For the past several years, television manufacturers have been trying to sell Internet-connected television sets. For the most part, consumers yawned. It turns out that not very many people really cared about having Facebook or Twitter on a big screen 10 feet away. But now that the emphasis is switching to Internet-delivered entertainment content on TVs, the prospects are getting a lot more interesting.
At the Consumer Electronics Show in Las Vegas this week, every television set-maker is showing off connected TVs of impressive abilities. LG, for example, is showcasing sets with built-in Google TV capability.
It is clear that with reasonably fast Internet connections to homes and PC-grade electronics being built into displays, the technical problems of delivering quality, high-definition TV content have been solved. Market-research company NPD Display Search estimates that North American sales of connected TVs were a relatively modest 9 million last year, but will rise to 24.7 million by 2014.
The challenge delivering high-quality content over the Internet is that distribution today is tightly controlled by the combination of content producers , such as Hollywood studios and sports leagues; channels, including broadcast networks and cable distributors such as Disney’s ESPN and Time-Warner’s HBO; and cable operators, a group loosely defined to include Verizon FiOS, AT&T U-verse, and satellite operators DirecTV and Dish Networks. The existing arrangement is very profitable for all the players, creating a strong incentive to fight disruption.
The incumbents have been willing to make significant amounts of content available for streaming to computers, tablets, and phones, but they have been mostly successful in preventing that same content from reaching big-screen TVs. For example, Hulu.com, whose owners include Disney, Fox, and NBC Universal, does not work on Google TV or other connected TV solutions.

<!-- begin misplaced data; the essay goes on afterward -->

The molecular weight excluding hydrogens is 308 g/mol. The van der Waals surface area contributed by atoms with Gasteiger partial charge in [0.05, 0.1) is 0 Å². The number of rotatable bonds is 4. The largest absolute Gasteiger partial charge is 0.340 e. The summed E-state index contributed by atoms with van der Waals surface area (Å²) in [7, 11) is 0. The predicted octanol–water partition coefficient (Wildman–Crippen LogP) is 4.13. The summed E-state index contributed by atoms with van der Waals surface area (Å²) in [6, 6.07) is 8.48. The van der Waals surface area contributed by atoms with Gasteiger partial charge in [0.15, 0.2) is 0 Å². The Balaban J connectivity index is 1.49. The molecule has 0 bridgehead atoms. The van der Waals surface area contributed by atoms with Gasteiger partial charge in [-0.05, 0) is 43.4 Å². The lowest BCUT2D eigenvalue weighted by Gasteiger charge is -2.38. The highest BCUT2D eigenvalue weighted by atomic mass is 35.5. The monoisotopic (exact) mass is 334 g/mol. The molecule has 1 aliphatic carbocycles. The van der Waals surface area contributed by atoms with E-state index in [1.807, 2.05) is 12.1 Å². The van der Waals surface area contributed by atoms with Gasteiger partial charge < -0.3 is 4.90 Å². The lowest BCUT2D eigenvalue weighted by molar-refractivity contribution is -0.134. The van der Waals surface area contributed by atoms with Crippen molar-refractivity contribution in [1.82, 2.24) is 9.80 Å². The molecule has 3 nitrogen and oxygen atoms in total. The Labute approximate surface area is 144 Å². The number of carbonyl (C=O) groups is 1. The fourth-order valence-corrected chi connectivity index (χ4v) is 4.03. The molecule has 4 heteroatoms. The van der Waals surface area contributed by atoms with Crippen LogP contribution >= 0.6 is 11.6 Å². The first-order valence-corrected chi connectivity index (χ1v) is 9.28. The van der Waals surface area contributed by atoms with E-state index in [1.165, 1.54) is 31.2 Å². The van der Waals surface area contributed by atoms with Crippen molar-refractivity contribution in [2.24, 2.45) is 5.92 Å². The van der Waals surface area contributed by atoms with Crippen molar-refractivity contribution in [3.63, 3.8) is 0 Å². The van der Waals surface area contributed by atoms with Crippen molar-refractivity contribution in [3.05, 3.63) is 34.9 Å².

There are some signs of loosening. Time Warner Cable, Comcast, and Verizon, are working with TV makers to deliver content over the Internet to smart sets. The catch is that the service is only available within households that already subscribe to the service, limiting its utility to letting customers add TVs without renting additional set top boxes.
The question looming over any discussion of the future of TV is, “What is Apple going to do?” Apple, as always, has no presence at CES but the late Steve Jobs’ comment to biographer Walter Isaacson that he had “cracked” the problem of television and persistent rumors of an Apple-branded TV, were a specter hanging over the Las Vegas Convention Center.
No one outside Apple, of course, knows either what Jobs meant or what the company plans. One possibility is that Apple has figured out dramatic improvement in how users can find, select, and control content on a TV. That would be an important step, but would not address the key issue of content. So far, Apple has actually lagged behind competitors such as Microsoft and Roku in securing content deals for its Apple TV set-top box.
All Things Digital’s Peter Kafka speculates that when the Internet TV of the future arrives, it will actually look a lot like the cable of today, with services selling bundles of channels and only the means of delivery changing: “One interesting variant you’re hearing more about right now involves keeping bundles intact, but buying less of them. If you don’t pay for ESPN, then you’re not going to get anything from Disney, including ABC Family and the Disney Channel. But if you can live [without] sports or kids stuff, you could save an awful lot — or put the money into other programming you do care about.”
That’s not the future that the “cord-cutters” and Internet utopians dream of—but their dreams of seem based on the dubious notion that expensive content is going to somehow be delivered free. That, of course, is the outcome that today’s incumbents fear most, and the one that they seem to have the weapons to keep from happening.